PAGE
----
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By the end of this section, you will be able to:

  • Calculate the income elasticity of demand and the cross-price elasticity of demand
  • Calculate the elasticity in labor and financial capital markets through an understanding of the elasticity of labor supply and the elasticity of savings
  • Apply concepts of price elasticity to real-world situations

The basic idea of elasticity—how a percentage change in one variable causes a percentage change in another variable—does not just apply to the responsiveness of supply and demand to changes in the price of a product. Recall that quantity demanded (Qd) depends on income, tastes and preferences, the prices of related goods, and so on, as well as price. Similarly, quantity supplied (Qs) depends on the cost of production, and so on, as well as price. Elasticity can be measured for any determinant of supply and demand, not just the price.

Income elasticity of demand

The income elasticity of demand is the percentage change in quantity demanded divided by the percentage change in income.

Income elasticity of demand = % change in quantity demanded % change in income

For most products, most of the time, the income elasticity of demand is positive: that is, a rise in income will cause an increase in the quantity demanded. This pattern is common enough that these goods are referred to as normal goods . However, for a few goods, an increase in income means that one might purchase less of the good; for example, those with a higher income might buy fewer hamburgers, because they are buying more steak instead, or those with a higher income might buy less cheap wine and more imported beer. When the income elasticity of demand is negative, the good is called an inferior good    .

The concepts of normal and inferior goods were introduced in Demand and Supply . A higher level of income for a normal good causes a demand curve to shift to the right for a normal good, which means that the income elasticity of demand is positive. How far the demand shifts depends on the income elasticity of demand. A higher income elasticity means a larger shift. However, for an inferior good, that is, when the income elasticity of demand is negative, a higher level of income would cause the demand curve for that good to shift to the left. Again, how much it shifts depends on how large the (negative) income elasticity is.

Cross-price elasticity of demand

A change in the price of one good can shift the quantity demanded for another good. If the two goods are complements, like bread and peanut butter, then a drop in the price of one good will lead to an increase in the quantity demanded of the other good. However, if the two goods are substitutes, like plane tickets and train tickets, then a drop in the price of one good will cause people to substitute toward that good, and to reduce consumption of the other good. Cheaper plane tickets lead to fewer train tickets, and vice versa.

The cross-price elasticity of demand    puts some meat on the bones of these ideas. The term “cross-price” refers to the idea that the price of one good is affecting the quantity demanded of a different good. Specifically, the cross-price elasticity of demand is the percentage change in the quantity of good A that is demanded as a result of a percentage change in the price of good B.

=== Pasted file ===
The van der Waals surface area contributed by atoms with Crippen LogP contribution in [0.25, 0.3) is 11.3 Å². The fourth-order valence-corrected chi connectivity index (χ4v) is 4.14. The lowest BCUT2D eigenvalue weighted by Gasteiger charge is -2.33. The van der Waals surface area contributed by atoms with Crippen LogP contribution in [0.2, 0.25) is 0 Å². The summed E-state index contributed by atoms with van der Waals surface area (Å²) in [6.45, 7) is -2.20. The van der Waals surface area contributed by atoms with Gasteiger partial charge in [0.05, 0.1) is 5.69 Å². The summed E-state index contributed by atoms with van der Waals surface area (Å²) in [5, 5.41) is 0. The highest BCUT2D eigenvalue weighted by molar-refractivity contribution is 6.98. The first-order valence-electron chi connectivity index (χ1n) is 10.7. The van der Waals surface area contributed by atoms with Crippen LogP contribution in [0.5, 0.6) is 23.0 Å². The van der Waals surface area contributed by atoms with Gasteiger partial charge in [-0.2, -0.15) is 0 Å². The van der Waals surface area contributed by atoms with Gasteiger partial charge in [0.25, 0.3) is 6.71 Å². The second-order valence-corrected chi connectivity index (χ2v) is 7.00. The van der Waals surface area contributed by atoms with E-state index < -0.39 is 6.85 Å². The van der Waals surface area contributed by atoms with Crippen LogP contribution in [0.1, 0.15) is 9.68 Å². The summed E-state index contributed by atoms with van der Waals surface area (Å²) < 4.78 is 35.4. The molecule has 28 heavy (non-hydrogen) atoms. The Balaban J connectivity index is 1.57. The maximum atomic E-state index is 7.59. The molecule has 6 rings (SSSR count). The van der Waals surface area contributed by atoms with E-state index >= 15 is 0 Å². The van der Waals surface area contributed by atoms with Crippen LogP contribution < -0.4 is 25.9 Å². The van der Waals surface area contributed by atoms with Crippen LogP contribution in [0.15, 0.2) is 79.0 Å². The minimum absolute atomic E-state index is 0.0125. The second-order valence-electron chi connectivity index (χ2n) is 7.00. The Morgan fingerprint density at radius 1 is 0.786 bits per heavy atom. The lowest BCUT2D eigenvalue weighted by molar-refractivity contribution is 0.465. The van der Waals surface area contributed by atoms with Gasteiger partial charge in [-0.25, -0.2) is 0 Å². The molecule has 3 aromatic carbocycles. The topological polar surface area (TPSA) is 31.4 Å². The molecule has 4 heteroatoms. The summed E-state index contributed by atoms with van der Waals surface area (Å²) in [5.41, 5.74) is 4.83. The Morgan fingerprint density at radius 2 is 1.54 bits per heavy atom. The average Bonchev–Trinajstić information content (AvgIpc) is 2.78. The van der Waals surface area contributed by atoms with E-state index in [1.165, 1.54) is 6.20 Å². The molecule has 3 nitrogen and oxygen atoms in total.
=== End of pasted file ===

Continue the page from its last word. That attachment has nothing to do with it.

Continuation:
Questions & Answers

what is demand
Prince Reply
what is market mechanism
thammy Reply
how do you find the marginal line given the input and output?
Greatson Reply
population density
Thompson Reply
what is monopoly
Thompson
what is elasticity of demand?
tunde Reply
Elasticity is a central concept in economic , and is applied in many situations. Elasticity can provide important information about the strength or weakness of such relationship. Elasticity refers to the responsiveness of one economic variable such as quantity demanded, to change in another variable
Lena
such as price. #Price elasticity of demand:which measure the responsiveness of the quantity demanded to a change in price. #cross elasticity of demand:which measure the responsiveness of quantity demanded of one good to a change in the price of another good.
Lena
what are variables
Lekan Reply
marginal cost
Seyi Reply
division of labour
Abdulmumeen Reply
explain Qd=601/3p
mahmud Reply
what is unemployment
Ernest Reply
what is the formula for average revenues
EMMANUEL Reply
please 7 implications of Lionel Robbins definition of economics
Amaka Reply
Problem of economics to the society
Gmzaeeyan Reply
Within 1 or 2 percentage points, what has the U.S. inflation rate been during the last 20 years? Draw a graph to show the data.
Daphne Reply
law of demand is explaining why the demand curve is downward sloping
Tan Reply
the graph would be x axis is quantity and y axis is price, as the price is expensive, there would be less demand therefore less quantity anf vice versa, thats why demand curve is downward sloping
Tan
and*
Tan

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Source:  OpenStax, Principles of economics. OpenStax CNX. Sep 19, 2014 Download for free at http://legacy.cnx.org/content/col11613/1.11
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